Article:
Having released a profit warning earlier in the year, shares in BAE (LSE: BA) have performed surprisingly well. Indeed, they are up 6% year-to-date, while the FTSE 100 is down 2% during the course of the year.
Despite their strength, shares in BAE still trade at a very attractive price. For instance, they have a price to earnings (P/E) ratio of just 12.2, which is lower than the FTSE 100s P/E ratio of 14.1. As such, there is upward rerating potential over the medium term.
Furthermore, with a yield of 4.4%, BAE should attract income investors during the course of 2015, which could help to push its share price higher. Although there may be fluctuations in demand for its products, with the global recovery improving, BAE could enjoy a more profitable period in 2015 and beyond.
Shares in Santander (LSE: BNC) are down almost 2% since the start of the year. However, they appear to be somewhat mispriced, since the bank is expected to increase its bottom line by an impressive 24% in the current year, and by a further 20% next year.
This puts it on a price to earnings growth (PEG) ratio of just 0.6, which indicates not only good value, but that there could be share price gains ahead.
Furthermore, with a yield of 7.6% on offer for next year, Santanders total return could easily be in the double figures in 2015. And, with dividends set to be covered by profit next year, such a generous dividend does not come at the expense of sustainability, either.
When it comes to bargain basement stocks, BP (LSE: BP) is difficult to beat. With Russian sanctions, the Deepwater Horizon oil spill fallout and a lower oil price all weighing on sentiment, its little wonder that BP is trading on a P/E ratio of just 9.9.
However, its P/E ratio could expand in 2015. Thats because it remains hugely profitable and is expected to increase its bottom line by 5%, which is in-line with the wider markets forecast growth rate. As such, a very low P/E ratio is difficult to justify.
Furthermore, with a yield of 5.6%, BP still makes a lot of sense for income seeking investors, and demand from this type of investor could help to push BPs share price higher over the course of 2015.
2014 has been stunning year for investors in Aviva (LSE: AV). Shares in the insurer are up 17% year-to-date and, despite this, still only trade on a P/E ratio of 10.9. As such, there is plenty of scope for an upward rerating next year.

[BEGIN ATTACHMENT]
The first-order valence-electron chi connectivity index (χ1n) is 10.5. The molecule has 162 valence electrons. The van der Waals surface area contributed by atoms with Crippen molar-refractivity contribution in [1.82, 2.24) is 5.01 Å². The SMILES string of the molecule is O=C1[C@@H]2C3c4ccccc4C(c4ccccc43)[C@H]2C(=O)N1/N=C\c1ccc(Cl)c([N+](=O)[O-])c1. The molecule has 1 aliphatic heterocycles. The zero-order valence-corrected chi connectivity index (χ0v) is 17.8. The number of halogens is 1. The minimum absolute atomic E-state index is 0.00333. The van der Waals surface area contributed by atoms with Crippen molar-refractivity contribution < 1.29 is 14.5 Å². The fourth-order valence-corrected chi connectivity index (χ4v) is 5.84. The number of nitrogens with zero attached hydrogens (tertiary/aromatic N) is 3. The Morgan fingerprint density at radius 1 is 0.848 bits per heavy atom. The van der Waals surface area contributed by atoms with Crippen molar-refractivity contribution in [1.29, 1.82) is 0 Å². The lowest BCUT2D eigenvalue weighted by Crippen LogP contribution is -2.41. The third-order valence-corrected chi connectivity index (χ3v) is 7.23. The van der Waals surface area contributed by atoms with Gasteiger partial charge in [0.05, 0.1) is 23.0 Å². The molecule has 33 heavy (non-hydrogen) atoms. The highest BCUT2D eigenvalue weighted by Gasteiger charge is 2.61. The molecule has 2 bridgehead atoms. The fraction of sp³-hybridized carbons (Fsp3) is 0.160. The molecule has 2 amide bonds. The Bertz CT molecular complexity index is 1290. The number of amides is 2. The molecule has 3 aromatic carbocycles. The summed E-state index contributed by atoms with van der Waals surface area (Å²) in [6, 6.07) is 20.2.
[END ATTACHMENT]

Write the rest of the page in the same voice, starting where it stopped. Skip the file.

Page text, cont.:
The catalyst for an increased valuation could be a rapidly growing dividend. For example, in 2015, Aviva is expected to increase dividends per share by a whopping 15.1%, which is an incredible 12.5 times the current rate of inflation.
As a result, income investors may be tempted to buy a slice of a company that is successfully implementing its turnaround strategy and shares in Aviva could record yet another fantastic year of gains.
At the height of the credit crunch, when assets were being written down left, right, and centre, a price to book ratio of less than 1 for RBS (LSE: RBS) was easy to justify. Now, though, with the UK economy growing at a vast rate and RBS set to go back into the black, its tough to explain a price to book ratio of just 0.4.
Furthermore, RBS also looks dirt cheap based on the P/E ratio, with it being just 10.5. As such, RBS could be due a substantial rerating over the medium term.
In addition, with dividends set to start flowing out of the bank next year, it could generate appeal as an income play and this could be the catalyst to help move its share price northwards in 2015 and beyond.
Indeed, buying cheap stocks such as RBS, BP, Santander, BAE and Aviva is one way of boosting your portfolio returns. In fact, value investing can be a superb strategy to take advantage of the fluctuations in share prices that are an integral facet of the stock market.
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Peter Stephens owns shares of Aviva, BAE Systems, BP, and Royal Bank of Scotland Group. The Motley Fool UK has no position in any of the shares mentioned. We Fools don’t all hold the same opinions, but we all believe that considering a diverse range of insights makes us better investors.